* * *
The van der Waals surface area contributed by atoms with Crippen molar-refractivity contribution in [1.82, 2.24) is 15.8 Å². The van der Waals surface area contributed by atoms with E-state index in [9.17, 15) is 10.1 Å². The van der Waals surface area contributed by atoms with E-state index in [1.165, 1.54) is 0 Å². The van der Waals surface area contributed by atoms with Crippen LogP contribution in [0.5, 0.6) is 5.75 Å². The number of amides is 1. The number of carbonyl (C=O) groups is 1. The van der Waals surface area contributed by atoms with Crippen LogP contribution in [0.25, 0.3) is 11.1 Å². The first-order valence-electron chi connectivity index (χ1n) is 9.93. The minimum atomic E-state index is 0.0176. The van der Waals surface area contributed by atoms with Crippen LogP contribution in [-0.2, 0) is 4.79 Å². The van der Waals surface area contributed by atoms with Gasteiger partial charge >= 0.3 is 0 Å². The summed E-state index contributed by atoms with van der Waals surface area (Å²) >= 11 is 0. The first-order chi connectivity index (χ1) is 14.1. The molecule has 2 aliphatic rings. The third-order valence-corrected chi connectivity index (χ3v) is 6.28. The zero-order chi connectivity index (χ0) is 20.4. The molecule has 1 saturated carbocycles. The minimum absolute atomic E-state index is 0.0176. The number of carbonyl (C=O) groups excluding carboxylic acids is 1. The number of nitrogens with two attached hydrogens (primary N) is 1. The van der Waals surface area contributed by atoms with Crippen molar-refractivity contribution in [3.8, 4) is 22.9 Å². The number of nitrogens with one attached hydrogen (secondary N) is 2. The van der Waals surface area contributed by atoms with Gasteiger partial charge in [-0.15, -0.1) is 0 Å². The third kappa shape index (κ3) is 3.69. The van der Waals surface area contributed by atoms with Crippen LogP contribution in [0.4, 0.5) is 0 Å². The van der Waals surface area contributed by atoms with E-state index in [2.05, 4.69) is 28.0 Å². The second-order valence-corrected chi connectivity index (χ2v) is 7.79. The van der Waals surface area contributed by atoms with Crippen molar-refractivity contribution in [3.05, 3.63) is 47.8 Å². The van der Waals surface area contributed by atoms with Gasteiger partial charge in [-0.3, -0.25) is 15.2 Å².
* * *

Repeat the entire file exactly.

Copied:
The van der Waals surface area contributed by atoms with Crippen molar-refractivity contribution in [1.82, 2.24) is 15.8 Å². The van der Waals surface area contributed by atoms with E-state index in [9.17, 15) is 10.1 Å². The van der Waals surface area contributed by atoms with E-state index in [1.165, 1.54) is 0 Å². The van der Waals surface area contributed by atoms with Crippen LogP contribution in [0.5, 0.6) is 5.75 Å². The number of amides is 1. The number of carbonyl (C=O) groups is 1. The van der Waals surface area contributed by atoms with Crippen LogP contribution in [0.25, 0.3) is 11.1 Å². The first-order valence-electron chi connectivity index (χ1n) is 9.93. The minimum atomic E-state index is 0.0176. The van der Waals surface area contributed by atoms with Crippen LogP contribution in [-0.2, 0) is 4.79 Å². The van der Waals surface area contributed by atoms with Gasteiger partial charge >= 0.3 is 0 Å². The summed E-state index contributed by atoms with van der Waals surface area (Å²) >= 11 is 0. The first-order chi connectivity index (χ1) is 14.1. The molecule has 2 aliphatic rings. The third-order valence-corrected chi connectivity index (χ3v) is 6.28. The zero-order chi connectivity index (χ0) is 20.4. The molecule has 1 saturated carbocycles. The minimum absolute atomic E-state index is 0.0176. The number of carbonyl (C=O) groups excluding carboxylic acids is 1. The number of nitrogens with two attached hydrogens (primary N) is 1. The van der Waals surface area contributed by atoms with Crippen molar-refractivity contribution in [3.8, 4) is 22.9 Å². The number of nitrogens with one attached hydrogen (secondary N) is 2. The van der Waals surface area contributed by atoms with Gasteiger partial charge in [-0.15, -0.1) is 0 Å². The third kappa shape index (κ3) is 3.69. The van der Waals surface area contributed by atoms with Crippen LogP contribution in [0.4, 0.5) is 0 Å². The van der Waals surface area contributed by atoms with E-state index in [2.05, 4.69) is 28.0 Å². The second-order valence-corrected chi connectivity index (χ2v) is 7.79. The van der Waals surface area contributed by atoms with Crippen molar-refractivity contribution in [3.05, 3.63) is 47.8 Å². The van der Waals surface area contributed by atoms with Gasteiger partial charge in [-0.3, -0.25) is 15.2 Å².